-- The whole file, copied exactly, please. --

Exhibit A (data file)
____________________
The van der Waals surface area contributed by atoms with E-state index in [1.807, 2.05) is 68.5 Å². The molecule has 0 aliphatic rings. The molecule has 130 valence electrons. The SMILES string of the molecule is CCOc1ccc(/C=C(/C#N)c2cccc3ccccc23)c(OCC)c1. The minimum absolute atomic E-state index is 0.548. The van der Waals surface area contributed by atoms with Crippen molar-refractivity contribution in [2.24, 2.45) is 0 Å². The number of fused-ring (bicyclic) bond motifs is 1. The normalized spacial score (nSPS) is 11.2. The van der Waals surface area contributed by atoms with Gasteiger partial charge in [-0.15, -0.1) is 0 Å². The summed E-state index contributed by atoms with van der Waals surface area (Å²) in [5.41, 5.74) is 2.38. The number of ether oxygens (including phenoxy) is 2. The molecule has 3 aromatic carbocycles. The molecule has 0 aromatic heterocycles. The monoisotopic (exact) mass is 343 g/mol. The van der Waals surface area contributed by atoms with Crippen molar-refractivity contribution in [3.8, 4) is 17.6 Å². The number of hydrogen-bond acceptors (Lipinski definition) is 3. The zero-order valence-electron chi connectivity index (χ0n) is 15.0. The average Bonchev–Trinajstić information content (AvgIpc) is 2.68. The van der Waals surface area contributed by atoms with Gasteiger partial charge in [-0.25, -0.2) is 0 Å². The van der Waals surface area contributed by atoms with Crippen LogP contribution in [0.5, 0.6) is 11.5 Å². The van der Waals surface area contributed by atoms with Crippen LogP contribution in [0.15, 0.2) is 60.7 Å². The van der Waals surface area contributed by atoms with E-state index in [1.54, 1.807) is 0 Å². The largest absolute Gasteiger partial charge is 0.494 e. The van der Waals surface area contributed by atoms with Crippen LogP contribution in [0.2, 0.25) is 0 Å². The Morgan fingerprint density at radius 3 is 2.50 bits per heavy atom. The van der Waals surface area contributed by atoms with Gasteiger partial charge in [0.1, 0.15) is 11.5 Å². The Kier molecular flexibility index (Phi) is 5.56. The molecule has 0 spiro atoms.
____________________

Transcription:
The van der Waals surface area contributed by atoms with E-state index in [1.807, 2.05) is 68.5 Å². The molecule has 0 aliphatic rings. The molecule has 130 valence electrons. The SMILES string of the molecule is CCOc1ccc(/C=C(/C#N)c2cccc3ccccc23)c(OCC)c1. The minimum absolute atomic E-state index is 0.548. The van der Waals surface area contributed by atoms with Crippen molar-refractivity contribution in [2.24, 2.45) is 0 Å². The number of fused-ring (bicyclic) bond motifs is 1. The normalized spacial score (nSPS) is 11.2. The van der Waals surface area contributed by atoms with Gasteiger partial charge in [-0.15, -0.1) is 0 Å². The summed E-state index contributed by atoms with van der Waals surface area (Å²) in [5.41, 5.74) is 2.38. The number of ether oxygens (including phenoxy) is 2. The molecule has 3 aromatic carbocycles. The molecule has 0 aromatic heterocycles. The monoisotopic (exact) mass is 343 g/mol. The van der Waals surface area contributed by atoms with Crippen molar-refractivity contribution in [3.8, 4) is 17.6 Å². The number of hydrogen-bond acceptors (Lipinski definition) is 3. The zero-order valence-electron chi connectivity index (χ0n) is 15.0. The average Bonchev–Trinajstić information content (AvgIpc) is 2.68. The van der Waals surface area contributed by atoms with Gasteiger partial charge in [-0.25, -0.2) is 0 Å². The van der Waals surface area contributed by atoms with Crippen LogP contribution in [0.5, 0.6) is 11.5 Å². The van der Waals surface area contributed by atoms with Crippen LogP contribution in [0.15, 0.2) is 60.7 Å². The van der Waals surface area contributed by atoms with E-state index in [1.54, 1.807) is 0 Å². The largest absolute Gasteiger partial charge is 0.494 e. The van der Waals surface area contributed by atoms with Crippen LogP contribution in [0.2, 0.25) is 0 Å². The Morgan fingerprint density at radius 3 is 2.50 bits per heavy atom. The van der Waals surface area contributed by atoms with Gasteiger partial charge in [0.1, 0.15) is 11.5 Å². The Kier molecular flexibility index (Phi) is 5.56. The molecule has 0 spiro atoms.